The abilities of Dak Prescott as a pocket passer are debated through every sector of the internet. Narratives are crafted, statistics are pulled, and the circle of it all continues and I’m certain this will be the case long after civilization is gone.
Whether you believe Prescott is a great thrower of the football (no big deal, just an essential trait for a quarterback) is moot for the purposes of this discussion. While people differ on that subject we can all acknowledge that Prescott’s legs are in fact elite. He’s a great runner and has the scoring prowess to prove it.
Perhaps what’s most interesting about his success on the ground is that it is still apparent despite the Cowboys almost trying to hide it. Prescott is one of the game’s best quarterbacks as far as abilities on the move, but Scott Linehan refused to steer into it all.
.@dak ran for 2,500+ yards vs SEC competition at https://t.co/885LFUFfsd. I’ve never understood why the @dallascowboys haven’t fully taken advantage of his skills as a dual-threat playmaker. Running the rock is a part of his game.. Makes sense to use him to complement No.21 https://t.co/6K2s7LFl4K— Bucky Brooks (@BuckyBrooks) June 29, 2019
Kellen Moore holds the key to unlocking Dak’s legs
As the new offensive coordinator of the Dallas Cowboys, the future of Dak Prescott as an offensive skill-player rests in Kellen Moore’s hands (left-hand dominant!). Moore is the engine that will drive Prescott and he best be running that car like Fred Flintstone literally ran his own.
ESPN recently ranked NFL quarterbacks by their abilities on the ground (this was done through a fantasy football lens so keep that in mind) and in a world where they sorted them into tiers, Dak Prescott didn’t even make the top one.
The worldwide leader is definitely a fan of Prescott’s skills as a runner, but they too are aware of how rare of a quality it is that we see from him.
Prescott doesn’t rush quite as often as those in our first tier, but he’d be in that group if this were based solely on touchdowns. Prescott has rushed for exactly six touchdowns in each of his first three seasons. Incredibly, he joins Otto Graham (five), Newton (five), Jake Kemp (three) and Michael Vick (three) as the only quarterbacks to reach that mark in at least three seasons. Prescott’s production is no fluke, as his eight carries inside the opponent’s 5-yard line were three more than any other quarterback had last season. His 18 rushing touchdowns and 13 carries inside the 5 since entering the league are both highest at the position.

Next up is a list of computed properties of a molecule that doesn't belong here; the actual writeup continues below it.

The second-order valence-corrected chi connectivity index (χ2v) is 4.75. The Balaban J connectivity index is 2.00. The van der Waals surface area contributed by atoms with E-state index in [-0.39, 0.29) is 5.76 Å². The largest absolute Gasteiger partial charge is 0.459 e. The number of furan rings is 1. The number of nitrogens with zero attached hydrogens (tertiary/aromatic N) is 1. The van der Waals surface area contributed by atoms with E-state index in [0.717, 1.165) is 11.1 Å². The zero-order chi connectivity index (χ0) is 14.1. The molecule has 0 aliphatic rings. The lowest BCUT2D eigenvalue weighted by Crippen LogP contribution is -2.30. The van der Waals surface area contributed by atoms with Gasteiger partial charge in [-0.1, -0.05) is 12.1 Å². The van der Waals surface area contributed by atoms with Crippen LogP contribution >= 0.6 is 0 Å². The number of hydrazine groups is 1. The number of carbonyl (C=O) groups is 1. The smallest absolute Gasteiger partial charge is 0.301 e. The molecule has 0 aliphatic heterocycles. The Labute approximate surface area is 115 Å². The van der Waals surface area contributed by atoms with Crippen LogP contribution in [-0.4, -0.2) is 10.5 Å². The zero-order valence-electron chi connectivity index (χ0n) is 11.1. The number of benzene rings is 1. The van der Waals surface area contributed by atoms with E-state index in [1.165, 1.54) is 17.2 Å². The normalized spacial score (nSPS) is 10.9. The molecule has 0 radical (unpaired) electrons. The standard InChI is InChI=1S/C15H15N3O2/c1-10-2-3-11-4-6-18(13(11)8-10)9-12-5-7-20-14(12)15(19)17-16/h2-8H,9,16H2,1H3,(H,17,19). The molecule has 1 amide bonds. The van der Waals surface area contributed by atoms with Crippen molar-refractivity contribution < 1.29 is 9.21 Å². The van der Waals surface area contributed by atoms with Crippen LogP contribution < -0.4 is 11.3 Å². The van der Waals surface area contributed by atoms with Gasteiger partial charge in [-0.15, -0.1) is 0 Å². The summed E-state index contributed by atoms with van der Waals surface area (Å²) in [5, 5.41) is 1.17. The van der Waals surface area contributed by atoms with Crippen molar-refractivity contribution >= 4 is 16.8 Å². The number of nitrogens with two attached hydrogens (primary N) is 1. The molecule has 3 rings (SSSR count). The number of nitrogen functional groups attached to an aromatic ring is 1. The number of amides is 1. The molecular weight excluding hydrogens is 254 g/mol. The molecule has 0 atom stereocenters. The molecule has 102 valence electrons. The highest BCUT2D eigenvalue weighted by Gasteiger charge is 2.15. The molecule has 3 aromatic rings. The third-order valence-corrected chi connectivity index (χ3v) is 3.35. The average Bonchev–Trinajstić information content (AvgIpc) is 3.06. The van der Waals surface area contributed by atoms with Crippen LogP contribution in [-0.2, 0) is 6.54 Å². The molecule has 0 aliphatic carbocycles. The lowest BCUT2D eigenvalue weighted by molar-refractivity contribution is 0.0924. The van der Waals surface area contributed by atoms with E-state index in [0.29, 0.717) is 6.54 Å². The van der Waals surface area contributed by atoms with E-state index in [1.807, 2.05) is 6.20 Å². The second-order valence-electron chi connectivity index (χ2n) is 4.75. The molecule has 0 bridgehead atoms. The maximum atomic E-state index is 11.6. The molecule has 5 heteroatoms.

It is strange how it can be true that the Cowboys don’t utilize Dak’s ground game enough but that he had more carries inside the five-yard line than any other signal-caller in 2018. This tells us that the Cowboys at least do recognize that he has a nose for the endzone, but the thing is you can also utilize that asset in other parts of the field.
ESPN went as far as putting together projections for every quarterback in their tiers, and they’ve got Prescott staying with relatively normal (for him at least) action in the run game:
- 2016: 57 rushes, 282 yards, 6 touchdowns
- 2017: 57 rushes, 357 yards, 6 touchdowns
- 2018: 75 rushes, 305 yards, 6 touchdowns
- 2019 projection from ESPN: 66 rushes, 334 yards, 6.4 touchdowns
If Kellen Moore is able to tap more into Prescott’s ground strengths then we could see far more than 66 rushing attempts from him. With the threat of Ezekiel Elliott in the backfield, Prescott does have quite the favorable matchup more often than not, refusing to exploit that doesn’t make sense.
Please do things that make sense, Kellen Moore. Use Dak Prescott in the rushing game. A lot.